Prevent Infertility and Pain With Proper Management of Endometriosis
Once a woman has been diagnosed with infertility, after trying for 12 months with no successful pregnancy, and no other explanation is the cause, then her fertility management includes consideration of endometrosis. Exactly why endometriosis causes infertility is unfortunately not exactly known. Endometriosis has been called an inflammatory condition which is caused by implants or lesions of uterine lining-like (endometrium-like) tissue outside of the uterus, usually on the ovary or near the ovary, on the fallopian tubes or near those structures. If there is tubal blockage then it is easy to understand why this is associated with infertility, the sperm and egg just won't meet up.
The degree of inflammation may be related to both the number and location of implants and the degree of infertility. Other causes discuss altered hormone and ovulation by an ovary affected by the endometriosis and even leading to defective numbers of eggs and embryos, as well as abnormal transport of the fertilized into the tube. Correcting fertility which is impaired by endometriosis is almost as controversial. Much research states that ovulation induction, and management of that treatment is the most effective and quickest way to conceive. You have to have individual consultation to decide the best overall treatment for both endometriosis and infertility.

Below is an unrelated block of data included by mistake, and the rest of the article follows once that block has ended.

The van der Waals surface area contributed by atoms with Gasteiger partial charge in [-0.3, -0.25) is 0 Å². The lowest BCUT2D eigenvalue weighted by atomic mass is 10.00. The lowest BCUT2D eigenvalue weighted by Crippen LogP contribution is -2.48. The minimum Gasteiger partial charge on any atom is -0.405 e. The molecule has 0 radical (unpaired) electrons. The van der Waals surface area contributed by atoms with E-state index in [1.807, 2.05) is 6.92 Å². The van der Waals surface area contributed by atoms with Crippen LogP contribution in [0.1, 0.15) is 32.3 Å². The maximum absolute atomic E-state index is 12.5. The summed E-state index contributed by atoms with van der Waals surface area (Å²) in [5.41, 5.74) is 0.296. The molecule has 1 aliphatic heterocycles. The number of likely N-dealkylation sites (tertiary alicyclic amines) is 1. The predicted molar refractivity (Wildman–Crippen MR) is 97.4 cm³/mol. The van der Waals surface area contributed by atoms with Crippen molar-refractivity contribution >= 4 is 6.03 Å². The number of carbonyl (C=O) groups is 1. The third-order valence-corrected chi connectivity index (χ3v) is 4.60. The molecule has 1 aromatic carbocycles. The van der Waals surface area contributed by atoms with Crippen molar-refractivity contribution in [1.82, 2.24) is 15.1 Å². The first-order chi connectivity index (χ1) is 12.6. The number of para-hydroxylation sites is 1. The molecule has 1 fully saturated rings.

The more advanced the stage the more likely a woman is to be infertile, so these women probably want treatment of their endometriosis before trying to conceive. Then studies differ on whether to take medication or perform surgery. As newer medications come on board this may change, but for now, for advanced cases of endometriosis medication, such as Lupron which can drastically lower estrogen levels, may be beneficial, although some studies suggest surgery is associated with more rapid times to conception than medication. The other issue is whether you have a case of endometriosis that will progress if not treated. Also endometriosis tends to be a progressive disease and 30-60% of patients will progress if not undergoing treatment, and we cannot predict which patients will progress.
New treatments are available at all times, and at Women's Health Practice we can often offer Clinical Research Trials that are on going on this topic.
Then it's time to get into Women's Health Practice to evaluate your symptoms and to see if we can help you make a diagnosis and get therapy, it may be you need other treatments or evaluations for getting pregnant so time to gab with us as to what the best way to get pregnant will be.